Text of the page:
12. [n a precision optical contact printer for exposing a planar photosensitive plate to an image borne on a master plate, said plates being of different planar sizes, a light source, means for controlling the output of said light source, an exposure frame including a base frame for carrying the larger plate and a subframe for carrying the smaller plate, means for pivotally mounting said subframe to said base frame to place the smaller plate in intimate face-to-face contact with a central portion of said larger plate, first sealing gasket means disposed between the subframe and a surface of the larger plate bordering the edges of the smaller plate, annular wall means disposed adjacent to and closely spaced apart from an internal face of said subframe to form an annular chamber therewith, said wall means being movable to a position adjacent the outer peripheral margin of the smaller plate and second gasket means forming a seal between said wall means and said smaller plate, duct means in said subframe communicating with said chamber, and means for selectively connecting a vacuum pump to said duct means so that when a vacuum is drawn said first and second gaskets form seals for maintaining said annular chamber under vacuum whereby the atmospheric pressure compresses against the outer faces of said master plate and said photosensitive plate to obtain uniform contact therebetween.
13. A contact printer as in claim 12 in which said larger plate is a master plate facing said light source.
14. A contact printer as in claim 12 in which said smaller plate is a master plate facing said light source.
15. A contact printer as in claim 12 in which said wall means pivotally mounted to said subframe and including sheet portion extends across said wall means spaced apart from said smaller plate to form an enclosure and selective means for drawing a vacuum in said enclosure for positioning said smaller plate and for releasing the vacuum to atmospheric pressure for printing.
16. A contact printer as in claim 8 including a third sealing gasket means extending between said wall means and said subframe and forming a vacuum seal for said annular chamber.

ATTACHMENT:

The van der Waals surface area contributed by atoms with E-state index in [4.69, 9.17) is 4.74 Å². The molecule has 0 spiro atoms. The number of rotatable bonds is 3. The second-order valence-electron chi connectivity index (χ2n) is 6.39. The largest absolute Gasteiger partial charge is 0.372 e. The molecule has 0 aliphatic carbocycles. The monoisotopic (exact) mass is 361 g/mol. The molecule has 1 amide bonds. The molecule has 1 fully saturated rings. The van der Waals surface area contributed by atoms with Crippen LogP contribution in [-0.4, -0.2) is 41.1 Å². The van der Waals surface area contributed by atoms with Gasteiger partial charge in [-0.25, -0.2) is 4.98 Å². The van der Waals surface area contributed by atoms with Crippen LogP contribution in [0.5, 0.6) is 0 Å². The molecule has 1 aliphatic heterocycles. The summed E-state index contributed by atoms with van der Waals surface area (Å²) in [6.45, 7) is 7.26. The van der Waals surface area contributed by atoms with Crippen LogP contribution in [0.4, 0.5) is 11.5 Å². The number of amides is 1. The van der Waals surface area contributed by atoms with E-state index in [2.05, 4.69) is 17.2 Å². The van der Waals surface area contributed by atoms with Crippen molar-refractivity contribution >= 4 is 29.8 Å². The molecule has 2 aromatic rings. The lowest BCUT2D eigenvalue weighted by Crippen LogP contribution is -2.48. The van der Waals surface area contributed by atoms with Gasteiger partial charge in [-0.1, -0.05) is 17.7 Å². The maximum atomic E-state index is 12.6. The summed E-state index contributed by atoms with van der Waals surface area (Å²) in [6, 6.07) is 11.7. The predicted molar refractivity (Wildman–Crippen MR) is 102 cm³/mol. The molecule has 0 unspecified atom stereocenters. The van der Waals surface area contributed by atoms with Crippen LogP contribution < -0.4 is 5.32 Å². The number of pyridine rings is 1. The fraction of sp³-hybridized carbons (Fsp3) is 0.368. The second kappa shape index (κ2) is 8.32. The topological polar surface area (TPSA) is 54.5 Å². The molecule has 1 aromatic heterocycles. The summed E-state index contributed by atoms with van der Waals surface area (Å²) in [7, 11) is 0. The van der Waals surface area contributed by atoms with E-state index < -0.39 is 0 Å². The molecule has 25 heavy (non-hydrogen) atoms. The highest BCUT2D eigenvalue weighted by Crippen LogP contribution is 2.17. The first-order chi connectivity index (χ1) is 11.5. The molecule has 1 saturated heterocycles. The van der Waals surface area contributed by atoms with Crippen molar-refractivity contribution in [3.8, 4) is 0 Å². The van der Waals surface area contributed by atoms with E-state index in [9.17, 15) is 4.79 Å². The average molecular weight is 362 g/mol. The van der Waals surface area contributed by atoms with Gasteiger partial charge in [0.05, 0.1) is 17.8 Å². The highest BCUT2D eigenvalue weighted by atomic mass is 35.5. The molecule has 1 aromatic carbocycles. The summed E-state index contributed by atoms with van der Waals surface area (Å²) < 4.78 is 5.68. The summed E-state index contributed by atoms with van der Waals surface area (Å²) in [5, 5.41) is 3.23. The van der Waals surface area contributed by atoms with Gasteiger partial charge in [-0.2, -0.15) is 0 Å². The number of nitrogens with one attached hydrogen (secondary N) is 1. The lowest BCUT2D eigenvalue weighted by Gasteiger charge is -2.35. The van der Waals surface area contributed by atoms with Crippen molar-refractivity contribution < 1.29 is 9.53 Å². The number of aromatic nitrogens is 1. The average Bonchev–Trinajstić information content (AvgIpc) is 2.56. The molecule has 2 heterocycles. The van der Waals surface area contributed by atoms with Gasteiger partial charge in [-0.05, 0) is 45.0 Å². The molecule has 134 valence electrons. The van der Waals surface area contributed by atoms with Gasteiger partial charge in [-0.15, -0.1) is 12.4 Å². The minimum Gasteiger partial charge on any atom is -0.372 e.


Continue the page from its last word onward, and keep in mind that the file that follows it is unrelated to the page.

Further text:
17. A method for establishing intimate contact between a master plate and a photosensitive plate comprising placing said master plate and said photosensitive plate into contact with each other, maintaining atmospheric pressure at the outer surfaces of said plates and simultaneously applying a vacuum throughout an area in common between said plates to squeeze the plates into intimate contact, maintaining said vacuum for a predetermined period of time adequate to allow for outgassing of the space between said plates, and then directing light through said master plate to expose the photosensitive plate so that at least a central portion of said master plate is directly exposed to the light.
18. A method as in claim 17 wherein the edges of the photosensitive and master plates are generally coincident and the vacuum is applied at said edges.
19. A method as in claim 17 wherein the master plate and photosensitive plate are of different sizes and the vacuum is applied at the edges of the smaller plate and at a surface of the larger plate in the vicinity of said edges.
20. A method as in claim 17 wherein said predetermined time period is from about to 40 seconds.
21. A method for establishing intimate contact between a master plate and a photosensitive plate of larger and smaller size, comprising placing the face of said smaller plate onto a central portion of said larger plate, forming a narrow annular sealed chamber about the perimeter of said smaller plate open to an annular area of said larger plate, maintaining atmospheric pressure at the outer surfaces of said plates, and simultaneously applying a vacuum to said chamber to squeeze the plates into intimate contact maintaining said vacuum for a predetermined period of time to allow for outgassing between said plates, and then directing light through said master plate to expose the photosensitive plate.